If you enjoy flipping through home and garden or home improvement magazines, you’ve probably seen apron and farmhouse sinks. These sinks have stolen the spotlight in recent years, becoming all the rage in modern kitchens and traditional-styled kitchens alike.
But what is the difference between the two?
Why can a farmhouse sink be an apron sink but not necessarily the other way around?
Let’s find out!
When examining the differences between an apron sink and a farmhouse sink, understanding the fundamentals of each option is crucial. Let’s start with apron sinks, also called apron-front sinks.
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An apron sink comes in various finishes and styles, but every model features a classic exposed front. Unlike drop-in sinks and nearly any other sink style, this type of sink features an exposed front, called the apron. It creates a distinct appearance that blends with various aesthetics.
These sinks feature various surface styles, from a hammered surface to a smooth, matte surface. Others feature a fluted edge that creates a unique aesthetic, sometimes boasting bold colors, like rich forest green or deep navy blue.
Apron sinks feature a massive bowl that is perfect for washing large pots and pans. Many of these sinks are nine inches deep, sometimes even deeper. On top of that, they’re usually the width of both basins in a standard double sink combined.
Both features lend well to larger kitchens, where massive dishes need to be washed. Since these sinks provide plenty of room, you don’t need to worry about the awkward dance necessary to master the washing process in a smaller sink.
Apron sinks come in all sorts of colors and finishes, so there are plenty of options to match nearly any aesthetic preference. While lighter neutrals like cream or white are typical, you can find bolder colors, including black, navy, and forest green.
They’re commonly made with fireclay or other ceramics, so neutrals are a common finish. However, you can find apron sinks made of various materials, including stainless steel and stone.
Installing an apron sink is no easy feat. Careful and thoughtful measurements are required to ensure you achieve a neat, aesthetically pleasing result. Since these sinks are usually hefty and feature an exposed front, you’ll need to build a structure underneath to support its weight.
If these sinks don’t have proper support, they can fall through the counter, destroying the plumbing, the faucet, the cabinet, and the countertop. So, installation is a critical piece of the puzzle.
Now that we’ve familiarized ourselves with apron sinks let’s continue meandering on our path, taking a pit stop at farmhouse sinks.
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Farmhouse sinks can look much the same as an apron sink, featuring an expansive exposed front. However, they don’t always feature the apron front—instead, some look just like a regular single-basin sink but larger.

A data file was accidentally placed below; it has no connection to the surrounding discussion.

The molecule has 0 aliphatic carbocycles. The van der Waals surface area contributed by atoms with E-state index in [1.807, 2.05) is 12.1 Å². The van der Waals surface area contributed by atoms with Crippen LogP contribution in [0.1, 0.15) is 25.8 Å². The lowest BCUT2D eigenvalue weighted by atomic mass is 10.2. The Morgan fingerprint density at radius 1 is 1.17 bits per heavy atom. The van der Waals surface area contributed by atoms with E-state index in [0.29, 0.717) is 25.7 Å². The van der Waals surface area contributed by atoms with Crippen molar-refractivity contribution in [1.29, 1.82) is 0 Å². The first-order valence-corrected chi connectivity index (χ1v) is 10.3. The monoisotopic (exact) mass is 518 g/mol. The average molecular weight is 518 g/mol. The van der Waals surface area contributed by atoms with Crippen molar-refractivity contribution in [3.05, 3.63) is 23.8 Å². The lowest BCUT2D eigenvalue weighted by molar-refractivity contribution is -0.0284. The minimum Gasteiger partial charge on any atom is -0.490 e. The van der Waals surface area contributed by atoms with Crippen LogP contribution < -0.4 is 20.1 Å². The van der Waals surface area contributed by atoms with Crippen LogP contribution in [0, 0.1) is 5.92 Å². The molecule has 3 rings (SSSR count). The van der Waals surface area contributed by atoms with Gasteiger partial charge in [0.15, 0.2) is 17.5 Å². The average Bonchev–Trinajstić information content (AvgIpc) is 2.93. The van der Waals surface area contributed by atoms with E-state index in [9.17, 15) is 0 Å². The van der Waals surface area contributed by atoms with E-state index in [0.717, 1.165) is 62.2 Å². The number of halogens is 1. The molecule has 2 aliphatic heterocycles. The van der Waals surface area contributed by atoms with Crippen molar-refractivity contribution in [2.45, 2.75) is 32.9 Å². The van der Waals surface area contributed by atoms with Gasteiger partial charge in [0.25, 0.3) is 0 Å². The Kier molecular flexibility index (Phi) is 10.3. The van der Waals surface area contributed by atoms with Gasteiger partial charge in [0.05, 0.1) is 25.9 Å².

Models with the apron front design can feature various aesthetic touches, including fluted, hammered, or smooth surfaces.
Like apron sinks, farmhouse sinks are massive. They feature long, deep basins capable of holding immense amounts of water and large pots or pans.
They were designed for use in farmhouses when people needed to hold large buckets of water inside the sink to complete various tasks. Of course, this was long before indoor plumbing was a possibility, so this was the standard. The sinks were simply designed to match the need.
Over the years, these sinks have faded in and out of popularity, eventually regaining the spotlight in recent years.
Farmhouse sinks are available in various colors, materials, and finishes. Many are made with ceramics, including fireclay, so whites, beiges, and creams are ordinary. However, like apron sinks, farmhouse sinks are available in stainless steel, stone, and other materials.
The mounting style of a farmhouse sink hinges on the model you buy. If you decide on an apron-front farmhouse sink, you’ll need to install a support system beneath it to uphold its weight.
However, you can find farmhouse sinks in drop-in or undermount designs. These models are relatively easy to install, although some may require additional support from underneath, depending on their weight.
So, What’s The Difference Between Apron and Farmhouse Sinks?
Apron and farmhouse sinks are very similar, sometimes even identical. In fact, a farmhouse sink can be an apron sink, but not always vice versa. For example, you could have a farmhouse sink with a distinct apron-front design, so it could classify as both. But since farmhouse sinks don’t always have an apron-front design, it doesn’t work the other way around.
The primary difference between the two is the presence of the characteristic apron-front design. Both can be excellent choices for nearly any home, whether you prefer a rustic, traditional farmhouse aesthetic or a sleek, modern finish.
Frequently Asked Questions (FAQs)
Do all farmhouse sinks have aprons?
Not all farmhouse sinks have an apron-front design. Because of this, some farmhouse sinks can also be apron sinks, but not all apron sinks are farmhouse sinks.
Do you need a special cabinet for an apron sink?
Generally, a special base cabinet is necessary for an apron sink. Since these sinks feature an exposed front side, they require a specific cabinet design to ensure the sink doesn’t interfere with the cabinets beneath.
While you might be able to modify some base cabinets to accommodate an apron sink, it’s usually best to purchase a base cabinet designed for this type of sink, as they consume a lot of space.
Do farmhouse sinks increase home value?
Installing a farmhouse sink in your home can increase its value. However, it can vary based on the type of sink you’re switching from.
For example, if you’re switching from a high-end marble sink to a farmhouse sink, you might not notice an increase in your home’s value.